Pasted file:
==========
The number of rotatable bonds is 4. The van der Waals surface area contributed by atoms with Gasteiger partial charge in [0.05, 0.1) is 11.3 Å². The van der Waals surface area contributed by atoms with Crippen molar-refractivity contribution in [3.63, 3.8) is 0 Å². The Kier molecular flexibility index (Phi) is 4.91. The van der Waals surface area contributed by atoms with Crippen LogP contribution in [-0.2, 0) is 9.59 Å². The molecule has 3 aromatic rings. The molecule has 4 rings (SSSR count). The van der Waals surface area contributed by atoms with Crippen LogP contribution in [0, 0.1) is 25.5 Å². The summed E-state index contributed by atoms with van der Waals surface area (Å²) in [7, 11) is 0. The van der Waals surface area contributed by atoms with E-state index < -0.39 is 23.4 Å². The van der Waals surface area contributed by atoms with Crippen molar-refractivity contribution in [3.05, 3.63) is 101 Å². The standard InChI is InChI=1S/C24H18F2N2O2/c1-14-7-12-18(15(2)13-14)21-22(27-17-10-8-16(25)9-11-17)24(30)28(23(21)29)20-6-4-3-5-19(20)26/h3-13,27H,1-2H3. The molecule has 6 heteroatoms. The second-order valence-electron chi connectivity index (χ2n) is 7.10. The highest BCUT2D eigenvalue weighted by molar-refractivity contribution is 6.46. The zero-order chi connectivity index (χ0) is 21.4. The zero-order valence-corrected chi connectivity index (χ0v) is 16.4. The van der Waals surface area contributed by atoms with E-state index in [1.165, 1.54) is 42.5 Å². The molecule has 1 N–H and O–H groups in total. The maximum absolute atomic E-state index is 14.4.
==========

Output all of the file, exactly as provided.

The number of rotatable bonds is 4. The van der Waals surface area contributed by atoms with Gasteiger partial charge in [0.05, 0.1) is 11.3 Å². The van der Waals surface area contributed by atoms with Crippen molar-refractivity contribution in [3.63, 3.8) is 0 Å². The Kier molecular flexibility index (Phi) is 4.91. The van der Waals surface area contributed by atoms with Crippen LogP contribution in [-0.2, 0) is 9.59 Å². The molecule has 3 aromatic rings. The molecule has 4 rings (SSSR count). The van der Waals surface area contributed by atoms with Crippen LogP contribution in [0, 0.1) is 25.5 Å². The summed E-state index contributed by atoms with van der Waals surface area (Å²) in [7, 11) is 0. The van der Waals surface area contributed by atoms with E-state index < -0.39 is 23.4 Å². The van der Waals surface area contributed by atoms with Crippen molar-refractivity contribution in [3.05, 3.63) is 101 Å². The standard InChI is InChI=1S/C24H18F2N2O2/c1-14-7-12-18(15(2)13-14)21-22(27-17-10-8-16(25)9-11-17)24(30)28(23(21)29)20-6-4-3-5-19(20)26/h3-13,27H,1-2H3. The molecule has 6 heteroatoms. The second-order valence-electron chi connectivity index (χ2n) is 7.10. The highest BCUT2D eigenvalue weighted by molar-refractivity contribution is 6.46. The zero-order chi connectivity index (χ0) is 21.4. The zero-order valence-corrected chi connectivity index (χ0v) is 16.4. The van der Waals surface area contributed by atoms with E-state index in [1.165, 1.54) is 42.5 Å². The molecule has 1 N–H and O–H groups in total. The maximum absolute atomic E-state index is 14.4.